University of Malta
The University of Malta traces its origins to the founding of the Collegium Melitense which was set up through direct papal intervention on 12 November 1592. This college was run by the Jesuits on the lines of their other colleges established elsewhere and known as ‘Collegia Externorum’, catering for non-Jesuit students. By a papal Bull of Pope Pius IV, dated 29 August 1561, confirmed later by a further Bull of Pope Gregory XIII, dated 9 May 1578, the Jesuits were empowered to confer the degrees of Magister Philosophiae and Doctor Divinitatis. However, the foundation deed specified that besides Philosophy and Theology, other subjects such as Grammar and the Humanities should also be taught.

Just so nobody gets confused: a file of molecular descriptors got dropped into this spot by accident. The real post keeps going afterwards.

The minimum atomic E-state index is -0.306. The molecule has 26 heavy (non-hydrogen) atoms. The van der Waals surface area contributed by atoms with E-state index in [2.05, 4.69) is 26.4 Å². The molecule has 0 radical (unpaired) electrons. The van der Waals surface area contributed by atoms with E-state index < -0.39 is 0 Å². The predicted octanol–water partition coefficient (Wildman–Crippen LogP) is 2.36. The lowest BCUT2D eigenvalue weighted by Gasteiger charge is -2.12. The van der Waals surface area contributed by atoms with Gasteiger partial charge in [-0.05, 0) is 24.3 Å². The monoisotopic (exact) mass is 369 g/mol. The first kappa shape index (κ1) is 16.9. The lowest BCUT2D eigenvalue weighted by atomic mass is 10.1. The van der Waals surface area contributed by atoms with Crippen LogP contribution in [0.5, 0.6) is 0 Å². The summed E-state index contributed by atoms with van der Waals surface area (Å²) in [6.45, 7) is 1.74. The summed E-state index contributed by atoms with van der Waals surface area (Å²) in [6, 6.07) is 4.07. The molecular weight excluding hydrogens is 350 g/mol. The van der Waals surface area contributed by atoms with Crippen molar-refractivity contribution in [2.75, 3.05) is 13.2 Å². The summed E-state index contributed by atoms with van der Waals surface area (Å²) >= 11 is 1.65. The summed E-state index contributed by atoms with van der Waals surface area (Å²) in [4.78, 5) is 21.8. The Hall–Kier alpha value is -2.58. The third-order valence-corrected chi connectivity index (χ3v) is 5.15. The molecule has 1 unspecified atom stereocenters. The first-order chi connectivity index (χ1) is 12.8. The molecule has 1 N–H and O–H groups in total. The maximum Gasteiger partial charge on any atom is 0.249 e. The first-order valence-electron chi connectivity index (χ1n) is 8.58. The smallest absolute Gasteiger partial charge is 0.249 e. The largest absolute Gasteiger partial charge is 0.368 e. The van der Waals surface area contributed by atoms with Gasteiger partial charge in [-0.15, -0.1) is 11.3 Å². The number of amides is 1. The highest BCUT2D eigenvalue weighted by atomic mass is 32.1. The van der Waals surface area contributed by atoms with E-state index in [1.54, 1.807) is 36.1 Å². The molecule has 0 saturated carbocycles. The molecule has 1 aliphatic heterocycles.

Following the abatement of the plague of 1675, Grandmaster Nicolò Cotoner appointed Fra Dr Giuseppe Zammit as ‘lettore’ in Anatomy and Surgery at the Sacra Infermeria on 19 October 1676. This attempt at formalising medical teaching at the Order’s hospital is considered by many as the beginning of our medical school. Zammit went on to establish the first medical library on the island as well as a medicinal herb garden in one of the ditches of Fort Saint Elmo. (IND)